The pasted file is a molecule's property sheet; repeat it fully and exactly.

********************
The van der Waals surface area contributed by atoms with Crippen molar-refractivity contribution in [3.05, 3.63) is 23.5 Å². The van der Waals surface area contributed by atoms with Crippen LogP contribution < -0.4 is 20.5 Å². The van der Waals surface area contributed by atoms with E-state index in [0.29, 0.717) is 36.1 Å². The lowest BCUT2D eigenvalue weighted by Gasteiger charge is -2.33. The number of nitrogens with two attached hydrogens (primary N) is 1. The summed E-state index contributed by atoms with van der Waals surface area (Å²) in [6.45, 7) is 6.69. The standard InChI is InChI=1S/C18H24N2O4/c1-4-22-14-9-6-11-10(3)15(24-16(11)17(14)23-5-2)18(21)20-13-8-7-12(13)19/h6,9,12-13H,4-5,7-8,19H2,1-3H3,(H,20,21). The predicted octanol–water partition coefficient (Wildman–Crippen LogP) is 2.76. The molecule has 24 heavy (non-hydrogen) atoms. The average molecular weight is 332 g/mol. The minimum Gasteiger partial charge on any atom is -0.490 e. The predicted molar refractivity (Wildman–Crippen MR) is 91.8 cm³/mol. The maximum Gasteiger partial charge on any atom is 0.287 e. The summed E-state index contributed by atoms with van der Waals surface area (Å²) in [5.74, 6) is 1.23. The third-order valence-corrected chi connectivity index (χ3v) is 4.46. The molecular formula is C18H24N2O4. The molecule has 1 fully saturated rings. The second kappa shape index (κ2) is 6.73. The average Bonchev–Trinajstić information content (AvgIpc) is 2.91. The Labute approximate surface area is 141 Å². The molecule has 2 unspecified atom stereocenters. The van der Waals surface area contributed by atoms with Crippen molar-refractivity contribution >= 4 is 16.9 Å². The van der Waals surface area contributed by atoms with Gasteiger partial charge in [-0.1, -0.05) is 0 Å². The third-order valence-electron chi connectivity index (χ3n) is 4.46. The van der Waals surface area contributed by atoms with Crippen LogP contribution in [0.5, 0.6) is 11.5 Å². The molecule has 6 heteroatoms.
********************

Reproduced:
The van der Waals surface area contributed by atoms with Crippen molar-refractivity contribution in [3.05, 3.63) is 23.5 Å². The van der Waals surface area contributed by atoms with Crippen LogP contribution < -0.4 is 20.5 Å². The van der Waals surface area contributed by atoms with E-state index in [0.29, 0.717) is 36.1 Å². The lowest BCUT2D eigenvalue weighted by Gasteiger charge is -2.33. The number of nitrogens with two attached hydrogens (primary N) is 1. The summed E-state index contributed by atoms with van der Waals surface area (Å²) in [6.45, 7) is 6.69. The standard InChI is InChI=1S/C18H24N2O4/c1-4-22-14-9-6-11-10(3)15(24-16(11)17(14)23-5-2)18(21)20-13-8-7-12(13)19/h6,9,12-13H,4-5,7-8,19H2,1-3H3,(H,20,21). The predicted octanol–water partition coefficient (Wildman–Crippen LogP) is 2.76. The molecule has 24 heavy (non-hydrogen) atoms. The average molecular weight is 332 g/mol. The minimum Gasteiger partial charge on any atom is -0.490 e. The predicted molar refractivity (Wildman–Crippen MR) is 91.8 cm³/mol. The maximum Gasteiger partial charge on any atom is 0.287 e. The summed E-state index contributed by atoms with van der Waals surface area (Å²) in [5.74, 6) is 1.23. The third-order valence-corrected chi connectivity index (χ3v) is 4.46. The molecular formula is C18H24N2O4. The molecule has 1 fully saturated rings. The second kappa shape index (κ2) is 6.73. The average Bonchev–Trinajstić information content (AvgIpc) is 2.91. The Labute approximate surface area is 141 Å². The molecule has 2 unspecified atom stereocenters. The van der Waals surface area contributed by atoms with Crippen molar-refractivity contribution >= 4 is 16.9 Å². The van der Waals surface area contributed by atoms with Gasteiger partial charge in [-0.1, -0.05) is 0 Å². The third-order valence-electron chi connectivity index (χ3n) is 4.46. The van der Waals surface area contributed by atoms with Crippen LogP contribution in [0.5, 0.6) is 11.5 Å². The molecule has 6 heteroatoms.